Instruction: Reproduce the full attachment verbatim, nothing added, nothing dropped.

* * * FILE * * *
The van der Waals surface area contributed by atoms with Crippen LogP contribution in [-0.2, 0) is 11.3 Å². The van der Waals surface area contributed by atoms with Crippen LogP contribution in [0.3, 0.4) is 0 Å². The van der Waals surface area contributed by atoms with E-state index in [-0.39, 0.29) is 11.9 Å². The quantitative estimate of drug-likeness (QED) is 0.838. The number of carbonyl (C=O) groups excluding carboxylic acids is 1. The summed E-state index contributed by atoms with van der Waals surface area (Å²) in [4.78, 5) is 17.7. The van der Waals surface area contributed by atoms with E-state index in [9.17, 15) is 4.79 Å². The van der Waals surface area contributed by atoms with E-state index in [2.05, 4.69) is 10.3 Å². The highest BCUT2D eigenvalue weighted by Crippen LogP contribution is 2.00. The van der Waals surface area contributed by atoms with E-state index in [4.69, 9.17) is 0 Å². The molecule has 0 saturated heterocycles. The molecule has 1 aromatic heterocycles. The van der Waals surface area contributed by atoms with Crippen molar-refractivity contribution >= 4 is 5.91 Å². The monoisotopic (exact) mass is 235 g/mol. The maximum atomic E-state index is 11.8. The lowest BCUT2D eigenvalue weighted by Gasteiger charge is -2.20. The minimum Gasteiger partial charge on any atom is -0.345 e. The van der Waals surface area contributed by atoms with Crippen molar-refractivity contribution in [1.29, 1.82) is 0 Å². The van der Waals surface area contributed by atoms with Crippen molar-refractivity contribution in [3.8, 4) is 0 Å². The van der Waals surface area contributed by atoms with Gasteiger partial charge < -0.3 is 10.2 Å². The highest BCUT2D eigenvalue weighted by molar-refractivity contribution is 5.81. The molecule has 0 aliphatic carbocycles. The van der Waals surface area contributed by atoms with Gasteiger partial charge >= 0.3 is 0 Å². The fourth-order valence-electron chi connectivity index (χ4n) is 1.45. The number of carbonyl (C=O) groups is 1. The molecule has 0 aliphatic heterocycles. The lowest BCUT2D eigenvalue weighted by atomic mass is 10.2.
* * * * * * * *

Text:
The van der Waals surface area contributed by atoms with Crippen LogP contribution in [-0.2, 0) is 11.3 Å². The van der Waals surface area contributed by atoms with Crippen LogP contribution in [0.3, 0.4) is 0 Å². The van der Waals surface area contributed by atoms with E-state index in [-0.39, 0.29) is 11.9 Å². The quantitative estimate of drug-likeness (QED) is 0.838. The number of carbonyl (C=O) groups excluding carboxylic acids is 1. The summed E-state index contributed by atoms with van der Waals surface area (Å²) in [4.78, 5) is 17.7. The van der Waals surface area contributed by atoms with E-state index in [9.17, 15) is 4.79 Å². The van der Waals surface area contributed by atoms with E-state index in [2.05, 4.69) is 10.3 Å². The highest BCUT2D eigenvalue weighted by Crippen LogP contribution is 2.00. The van der Waals surface area contributed by atoms with E-state index in [4.69, 9.17) is 0 Å². The molecule has 0 saturated heterocycles. The molecule has 1 aromatic heterocycles. The van der Waals surface area contributed by atoms with Crippen molar-refractivity contribution >= 4 is 5.91 Å². The monoisotopic (exact) mass is 235 g/mol. The maximum atomic E-state index is 11.8. The lowest BCUT2D eigenvalue weighted by Gasteiger charge is -2.20. The minimum Gasteiger partial charge on any atom is -0.345 e. The van der Waals surface area contributed by atoms with Crippen molar-refractivity contribution in [1.29, 1.82) is 0 Å². The van der Waals surface area contributed by atoms with Crippen molar-refractivity contribution in [3.8, 4) is 0 Å². The van der Waals surface area contributed by atoms with Gasteiger partial charge < -0.3 is 10.2 Å². The highest BCUT2D eigenvalue weighted by molar-refractivity contribution is 5.81. The molecule has 0 aliphatic carbocycles. The van der Waals surface area contributed by atoms with Gasteiger partial charge >= 0.3 is 0 Å². The fourth-order valence-electron chi connectivity index (χ4n) is 1.45. The number of carbonyl (C=O) groups is 1. The molecule has 0 aliphatic heterocycles. The lowest BCUT2D eigenvalue weighted by atomic mass is 10.2.